Hinsch setting things up in Duluth
Ashley Hinsch is not one to skimp on goal setting. Nor is her University of Minnesota Duluth volleyball team.
And why should they. After all, the Bulldogs are ranked No. 2 in the nation, one spot behind rival and six-time defending national champion Concordia, St. Paul.
"Our goal for this team is to win a national championship," said Hinsch, a 2012 Zumbrota-Mazeppa graduate. "That's a big thing to say. But we have the potential."
Hinsch is one of the cogs who gives the Bulldogs that potential. The 5-foot-9 sophomore setter was tossed immediately into the fray last year. She made Duluth coach Jim Boos look like a fine judge of talent. Hinsch performed not only as one of the best setters in the Northern Sun Intercollegiate Conference, but the country. She was named first-team All-NSIC as well as honorable-mention Division II All-America.
Her performance belied what she was feeling inside. Going from high school to college volleyball was a jump.
"It was pretty nerve-racking," Hinsch said. "A lot of the time that was just because it's college, and it's a higher level. Plus, I was playing with all of these older girls on the team. But I got over it, and the team was great in helping me out. I got along with everyone."
One of those players making Hinsch comfortable was an older rival, Stewartville 2010 graduate Julie Rainey.
Hinsch recalls matching up against Rainey constantly through high school, both in volleyball and basketball, where each was a star.
Once Hinsch arrived at the Duluth campus, both were pleased to put that rivalry away and join forces.
Off the court, Rainey not only provided a nice travel partner back to southeastern Minnesota on holidays for Hinsch, but she laid out a welcome mat for her at the Duluth campus and on this team.
"Julie made me feel welcome and helped me out," Hinsch said of Rainey, who like Hinsch is a Bulldogs starter, specializing in defense.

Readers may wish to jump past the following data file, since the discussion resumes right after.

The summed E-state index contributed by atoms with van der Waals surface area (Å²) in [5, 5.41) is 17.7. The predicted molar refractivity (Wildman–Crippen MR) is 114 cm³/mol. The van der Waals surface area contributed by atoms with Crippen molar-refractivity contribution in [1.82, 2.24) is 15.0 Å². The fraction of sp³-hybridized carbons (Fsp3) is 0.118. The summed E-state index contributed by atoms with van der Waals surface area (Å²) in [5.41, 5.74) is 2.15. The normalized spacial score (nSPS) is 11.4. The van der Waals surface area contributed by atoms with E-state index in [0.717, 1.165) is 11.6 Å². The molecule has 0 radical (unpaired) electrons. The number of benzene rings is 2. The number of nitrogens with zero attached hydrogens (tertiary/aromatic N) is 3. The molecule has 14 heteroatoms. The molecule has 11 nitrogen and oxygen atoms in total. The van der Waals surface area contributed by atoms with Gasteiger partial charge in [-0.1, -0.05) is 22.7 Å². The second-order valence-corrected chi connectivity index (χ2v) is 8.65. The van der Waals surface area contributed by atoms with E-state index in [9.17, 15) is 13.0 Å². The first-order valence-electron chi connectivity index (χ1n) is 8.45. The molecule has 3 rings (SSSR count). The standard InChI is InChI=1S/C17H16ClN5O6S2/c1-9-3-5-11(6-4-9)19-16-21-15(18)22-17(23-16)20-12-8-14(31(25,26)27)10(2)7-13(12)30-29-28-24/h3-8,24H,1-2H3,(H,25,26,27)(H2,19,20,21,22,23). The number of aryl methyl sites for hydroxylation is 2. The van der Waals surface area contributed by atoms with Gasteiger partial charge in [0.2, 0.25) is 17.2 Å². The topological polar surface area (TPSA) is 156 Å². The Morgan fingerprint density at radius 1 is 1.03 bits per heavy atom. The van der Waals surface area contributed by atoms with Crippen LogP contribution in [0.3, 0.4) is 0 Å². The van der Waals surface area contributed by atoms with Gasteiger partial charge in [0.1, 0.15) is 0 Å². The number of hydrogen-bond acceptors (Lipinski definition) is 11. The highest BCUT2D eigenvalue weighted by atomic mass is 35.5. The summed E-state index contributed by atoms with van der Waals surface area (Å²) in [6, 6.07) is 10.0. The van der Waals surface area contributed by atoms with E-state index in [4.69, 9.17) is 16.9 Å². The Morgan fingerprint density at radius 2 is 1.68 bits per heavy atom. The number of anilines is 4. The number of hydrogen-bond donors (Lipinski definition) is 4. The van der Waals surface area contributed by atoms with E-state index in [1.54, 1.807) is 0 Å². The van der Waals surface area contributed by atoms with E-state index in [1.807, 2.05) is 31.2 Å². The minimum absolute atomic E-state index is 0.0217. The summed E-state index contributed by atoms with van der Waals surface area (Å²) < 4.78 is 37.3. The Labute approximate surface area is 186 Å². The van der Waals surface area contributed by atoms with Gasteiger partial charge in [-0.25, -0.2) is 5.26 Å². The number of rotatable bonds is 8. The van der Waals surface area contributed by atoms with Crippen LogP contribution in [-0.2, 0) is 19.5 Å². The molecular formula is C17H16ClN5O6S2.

While Rainey has been an excellent support for Hinsch, no Bulldogs player makes this juggernaut team feel as stable as Katie Lange.
Lange's personality is purportedly warm and friendly. But there is nothing warm or friendly about her game. The 6-1 Hibbing native is a killer outside hitter, and she dwarfs pretty much everybody when she's on the court.
Lange currently has a whopping 257 kills this season for 13-1 Duluth, the lone loss to No. 1 Concordia, St. Paul. Nobody else has more than 116 kills.
A year ago Lange finished with 569 kills and was named Division II's volleyball player of the year. The Bulldogs finished 29-5 last year and reached the regional tournament, falling to Concordia, St. Paul.
Hinsch says that Lange went a long way toward making her look like a star.
"Katie makes me look good," Hinsch said. "When the game is on the line, we know we can go to her and she can get us a win. She's gotta be pretty intimidating for the other teams. She hits harder than every other hitter we play against."
As modest as Hinsch is about her own abilities, there's no doubt that it's the combination of Lange and Hinsch that makes teams most nervous. Hinsch finished with a Duluth freshman record 1,133 set assists last year, with the majority of them going to Lange.
And that was with Hinsch still playing a tad nervous. Now that the those nerves are gone, Boos sees an even better player. "Last year she had to catch up to the speed of the game and try to get rid of some nerves," Boos said. "It's not easy to step in as a freshman, but by the middle of the season, she was really good."
"She's looking great," Boos said. "We had a full spring to work with her. She's gotten a lot better at setting up the middle. She sets a very nice, hittable ball."